Members of the Nigerian House of Representatives have proposed a bill for the legalisation and usage of non-toxicant cannabis plants for trading, medical and scientific research and cultivation to bolster the country’s non-oil revenues.
Miriam Onuoha, representing Okigwe North Federal Constituency, sponsored the Cannabis Control Bill 2020. The legislation, which has passed second reading, was titled: ‘A Bill for an Act to Regulate the Cultivation, Possession, Availability and Trade of Cannabis for Medical and Research Use and Related Purposes.’
Ms. Onuoha said the bill, amongst many other purposes, would provide regulation for the cultivation, possession, processing, availability and trade of cannabis for medicinal and researching purposes.
The bill also has provisions to punish abusers and violators.
“A person who grows, produces or sells cannabis not for medical purpose and does not present the particulars required for registration under section 12(1) of the proposed bill commits an offence and shall be liable upon conviction to imprisonment for two years or a fine not exceeding #1,000,000 or both,” Ms. Onuoha said.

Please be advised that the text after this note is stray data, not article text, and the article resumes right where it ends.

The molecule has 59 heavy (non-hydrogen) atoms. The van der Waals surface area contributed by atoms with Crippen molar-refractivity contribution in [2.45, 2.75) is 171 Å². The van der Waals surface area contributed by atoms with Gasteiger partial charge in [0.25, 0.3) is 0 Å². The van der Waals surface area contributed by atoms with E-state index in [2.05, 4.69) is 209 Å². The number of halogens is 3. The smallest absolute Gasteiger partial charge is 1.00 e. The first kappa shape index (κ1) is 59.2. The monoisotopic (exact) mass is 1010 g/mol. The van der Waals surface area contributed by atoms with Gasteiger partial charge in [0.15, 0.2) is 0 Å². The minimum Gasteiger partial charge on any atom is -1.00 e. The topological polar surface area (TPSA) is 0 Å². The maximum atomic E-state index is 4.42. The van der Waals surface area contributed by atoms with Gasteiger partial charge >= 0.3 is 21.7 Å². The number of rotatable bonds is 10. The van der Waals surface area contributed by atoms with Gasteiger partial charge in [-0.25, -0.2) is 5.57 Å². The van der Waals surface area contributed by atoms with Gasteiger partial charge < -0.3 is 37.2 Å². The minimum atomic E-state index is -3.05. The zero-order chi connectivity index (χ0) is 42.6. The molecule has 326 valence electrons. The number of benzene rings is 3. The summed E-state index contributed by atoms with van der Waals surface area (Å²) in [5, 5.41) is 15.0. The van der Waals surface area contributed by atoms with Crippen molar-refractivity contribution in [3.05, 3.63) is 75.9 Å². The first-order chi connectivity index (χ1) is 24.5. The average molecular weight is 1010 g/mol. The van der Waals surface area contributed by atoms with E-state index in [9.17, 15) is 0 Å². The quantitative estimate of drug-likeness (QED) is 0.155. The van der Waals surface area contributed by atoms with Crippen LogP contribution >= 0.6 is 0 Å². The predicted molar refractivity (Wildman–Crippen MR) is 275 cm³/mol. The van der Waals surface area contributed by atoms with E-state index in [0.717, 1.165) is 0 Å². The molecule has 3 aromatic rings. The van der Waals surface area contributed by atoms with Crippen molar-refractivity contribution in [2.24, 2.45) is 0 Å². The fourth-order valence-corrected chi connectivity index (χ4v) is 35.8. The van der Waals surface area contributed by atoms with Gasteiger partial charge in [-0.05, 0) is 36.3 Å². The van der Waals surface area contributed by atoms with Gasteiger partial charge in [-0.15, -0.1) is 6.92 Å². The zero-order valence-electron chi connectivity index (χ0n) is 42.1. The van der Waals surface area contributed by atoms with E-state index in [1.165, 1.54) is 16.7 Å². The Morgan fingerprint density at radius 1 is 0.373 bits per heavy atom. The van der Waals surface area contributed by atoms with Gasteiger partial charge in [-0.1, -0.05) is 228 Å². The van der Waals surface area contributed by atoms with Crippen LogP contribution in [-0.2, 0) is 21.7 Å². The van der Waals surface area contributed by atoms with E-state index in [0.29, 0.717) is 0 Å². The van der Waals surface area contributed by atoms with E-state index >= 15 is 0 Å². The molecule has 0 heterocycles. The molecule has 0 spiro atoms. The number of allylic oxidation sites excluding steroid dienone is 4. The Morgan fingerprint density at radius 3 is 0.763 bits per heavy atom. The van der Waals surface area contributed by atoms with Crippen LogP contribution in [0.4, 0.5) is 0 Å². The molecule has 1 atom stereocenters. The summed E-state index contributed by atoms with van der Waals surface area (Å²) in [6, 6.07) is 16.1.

Other aspects of the bill also said a licensed trader who exceeds limits of prescribed dose to a buyer would risk imprisonment for a term not exceeding two years or a fine not less than N500,000 or both.
Debates to legalise marijuana due to its high consumption across Nigeria have flared for several years. In the run up to the 2019 elections, rights campaigner and online news publisher, Omoyele Sowore, suggested that legalising marijuana for local consumption and export could boost the country’s internally-generated revenues and also shore up foreign exchange transactions.
Cannabis has long been available to traders, researchers and end-users in countries like Canada, Lebanon and Uruguay, although it is still tightly controlled by most countries around the world.